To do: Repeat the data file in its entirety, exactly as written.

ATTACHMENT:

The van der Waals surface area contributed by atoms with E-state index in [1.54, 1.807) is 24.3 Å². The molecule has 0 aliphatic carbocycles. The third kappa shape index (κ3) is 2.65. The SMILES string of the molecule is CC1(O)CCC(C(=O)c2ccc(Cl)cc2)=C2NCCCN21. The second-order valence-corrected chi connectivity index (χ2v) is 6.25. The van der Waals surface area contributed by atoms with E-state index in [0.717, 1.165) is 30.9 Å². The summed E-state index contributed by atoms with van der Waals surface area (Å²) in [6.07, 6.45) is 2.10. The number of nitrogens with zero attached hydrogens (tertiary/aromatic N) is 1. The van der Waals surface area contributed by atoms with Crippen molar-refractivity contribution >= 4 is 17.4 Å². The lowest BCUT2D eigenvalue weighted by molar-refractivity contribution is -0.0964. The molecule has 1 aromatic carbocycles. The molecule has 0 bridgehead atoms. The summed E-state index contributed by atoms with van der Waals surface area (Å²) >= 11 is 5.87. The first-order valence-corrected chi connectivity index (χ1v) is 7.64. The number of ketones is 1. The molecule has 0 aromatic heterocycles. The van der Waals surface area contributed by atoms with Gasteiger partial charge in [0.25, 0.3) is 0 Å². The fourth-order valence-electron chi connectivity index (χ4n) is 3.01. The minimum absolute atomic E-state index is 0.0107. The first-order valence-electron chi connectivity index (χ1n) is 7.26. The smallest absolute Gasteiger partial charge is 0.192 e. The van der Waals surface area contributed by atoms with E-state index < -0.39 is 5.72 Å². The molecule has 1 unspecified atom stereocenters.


The van der Waals surface area contributed by atoms with E-state index in [1.54, 1.807) is 24.3 Å². The molecule has 0 aliphatic carbocycles. The third kappa shape index (κ3) is 2.65. The SMILES string of the molecule is CC1(O)CCC(C(=O)c2ccc(Cl)cc2)=C2NCCCN21. The second-order valence-corrected chi connectivity index (χ2v) is 6.25. The van der Waals surface area contributed by atoms with E-state index in [0.717, 1.165) is 30.9 Å². The summed E-state index contributed by atoms with van der Waals surface area (Å²) in [6.07, 6.45) is 2.10. The number of nitrogens with zero attached hydrogens (tertiary/aromatic N) is 1. The van der Waals surface area contributed by atoms with Crippen molar-refractivity contribution >= 4 is 17.4 Å². The lowest BCUT2D eigenvalue weighted by molar-refractivity contribution is -0.0964. The molecule has 1 aromatic carbocycles. The molecule has 0 bridgehead atoms. The summed E-state index contributed by atoms with van der Waals surface area (Å²) >= 11 is 5.87. The first-order valence-corrected chi connectivity index (χ1v) is 7.64. The number of ketones is 1. The molecule has 0 aromatic heterocycles. The van der Waals surface area contributed by atoms with Gasteiger partial charge in [0.25, 0.3) is 0 Å². The fourth-order valence-electron chi connectivity index (χ4n) is 3.01. The minimum absolute atomic E-state index is 0.0107. The first-order valence-electron chi connectivity index (χ1n) is 7.26. The smallest absolute Gasteiger partial charge is 0.192 e. The van der Waals surface area contributed by atoms with E-state index < -0.39 is 5.72 Å². The molecule has 1 unspecified atom stereocenters.